It is key that you slowly switch your puppy over to a HIGH QUALITY dog food. Don’t do it immediately, or you will have a gastric upset on your hands and everywhere else!

    When I say high quality food, I mean HIGH QUALITY! Do not buy the junk food in grocery stores. The foods are not meant to feed a rat, let alone a dog. The foods contain way to many by-products and fillers (grains and chemical) that can cause harm to your dog.

    Best of luck to you and the pup!

    in reply to: This is crazy #16516

    Glad to hear it! Just keep it up. Always make it a positive experience. Make her crate nothing but another toy. Feed her in theire, give her yummy snacks in there, put her favorites toys in there, even when you are home. Just have fun with it.

    Kudos to you!

    in reply to: Blood in Kennel? #16515

    Oh my! The scar could be from a number of things. It could be the result of an injury as a pup that has left a scar. It could be from an exploratory surgery where the vet had to go in and see what she may have swallowed, etc. It could also be from a surgery called a prophylactic gastropexy. A gastropexy is a type of surgery that basically “tacks” the stomach to the inner wall of the dog’s body to prevent bloat. Bloat usually occurs in deep chested, large dogs, so pitties are usually not affected. But, it can happen to any dog; just not as common in those that are not deep chested (Greyhounds) or large (Great Danes). I cannot imagine that would be what the scar is from, but there are some vets who will do it for any dog over a certain weight. If she wasn’t spayed, then I highly doubt that a gastropexy has been done.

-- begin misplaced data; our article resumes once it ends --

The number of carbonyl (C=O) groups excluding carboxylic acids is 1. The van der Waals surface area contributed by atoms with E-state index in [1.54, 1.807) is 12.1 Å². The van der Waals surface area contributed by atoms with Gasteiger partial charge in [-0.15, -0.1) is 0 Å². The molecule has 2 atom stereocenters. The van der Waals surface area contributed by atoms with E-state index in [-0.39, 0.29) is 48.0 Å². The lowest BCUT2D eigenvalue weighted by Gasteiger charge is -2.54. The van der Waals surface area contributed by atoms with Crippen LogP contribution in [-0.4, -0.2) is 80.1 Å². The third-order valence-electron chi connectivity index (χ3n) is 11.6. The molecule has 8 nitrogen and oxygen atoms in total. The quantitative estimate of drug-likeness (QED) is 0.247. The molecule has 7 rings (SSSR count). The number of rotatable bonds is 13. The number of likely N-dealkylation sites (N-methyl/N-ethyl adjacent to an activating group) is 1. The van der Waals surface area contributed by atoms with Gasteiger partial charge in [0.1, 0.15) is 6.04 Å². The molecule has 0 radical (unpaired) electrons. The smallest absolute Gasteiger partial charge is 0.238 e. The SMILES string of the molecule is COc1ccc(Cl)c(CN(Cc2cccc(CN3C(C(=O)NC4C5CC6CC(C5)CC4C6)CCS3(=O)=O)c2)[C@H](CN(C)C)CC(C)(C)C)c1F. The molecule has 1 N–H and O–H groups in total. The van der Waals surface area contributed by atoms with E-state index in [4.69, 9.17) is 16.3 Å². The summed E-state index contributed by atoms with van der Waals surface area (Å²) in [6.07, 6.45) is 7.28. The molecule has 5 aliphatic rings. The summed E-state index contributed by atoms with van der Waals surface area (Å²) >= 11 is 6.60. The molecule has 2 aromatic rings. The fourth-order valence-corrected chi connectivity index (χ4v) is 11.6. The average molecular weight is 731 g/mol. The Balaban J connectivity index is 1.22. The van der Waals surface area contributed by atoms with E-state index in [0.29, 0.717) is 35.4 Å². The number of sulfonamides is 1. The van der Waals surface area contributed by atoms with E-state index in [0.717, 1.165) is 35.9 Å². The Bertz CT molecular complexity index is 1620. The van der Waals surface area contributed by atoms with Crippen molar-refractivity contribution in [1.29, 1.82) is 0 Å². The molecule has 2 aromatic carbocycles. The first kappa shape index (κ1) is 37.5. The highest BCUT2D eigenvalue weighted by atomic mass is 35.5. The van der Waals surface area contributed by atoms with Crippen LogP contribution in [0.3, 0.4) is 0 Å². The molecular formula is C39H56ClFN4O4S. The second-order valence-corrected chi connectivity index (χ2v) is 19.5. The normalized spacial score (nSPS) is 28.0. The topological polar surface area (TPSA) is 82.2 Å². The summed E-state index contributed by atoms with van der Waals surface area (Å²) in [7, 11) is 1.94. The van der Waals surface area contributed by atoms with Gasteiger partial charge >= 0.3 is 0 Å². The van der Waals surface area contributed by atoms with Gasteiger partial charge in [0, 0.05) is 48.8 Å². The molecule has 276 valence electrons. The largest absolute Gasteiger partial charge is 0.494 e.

I hope that you are planning on having her spayed. By having her spayed, you will obviously prevent unwanted pregnancies in a breed that is already WAY overbred and prevent future medical conditions due to being intact.

    Make sure that while she is in heat, you keep a diaper or something on her. You think the blood spots are a mess now, wait until there is more blood. You don’t have a mess on your hands now. Each time that she goes into heat, it could be much worse. If she is over a year old, then this probably isn’t her first heat cycle. Plus with a diaper, if she happens to encounter an intact male, she will have a lesser change of becoming impregnated. Though because she is in heat, she may cause behaviorial issues when she is around other dogs. So keep a good eye on her and other dogs. You don’t want another dog fighting with her because she isn’t spayed.

    in reply to: Bored/Destructive When I Leave #16514

    Awesome! Crates can be our best friends, if used properly. Make sure that you continue to reinforce the crate as being a completely POSITIVE experience. Never use it for punishment. Even when you are home, make going into the crate a “fun” thing by throwing toys in there, eating yummy snacks, and other fun.

    in reply to: Potty Training tips please… #16504

    Take your puppy out as much as you can and make sure that you utilize the SAME door every time you go out, so the puppy will know which door to go to. Many dogs do not show signs of when they have to go out. I have a 2-3 year old, and she doesn’t really show a lot of signs. She will stop playing and kind of wander around. If we are sitting down, she will come up to us and just stare at us, typically tilting her head. Then we ask if she has to go potty, and then she trots over to the door. Some dogs just aren’t obvious. But since you have a puppy, you can train her. Right now, the important part is getting her used to pottying outisde and not inside.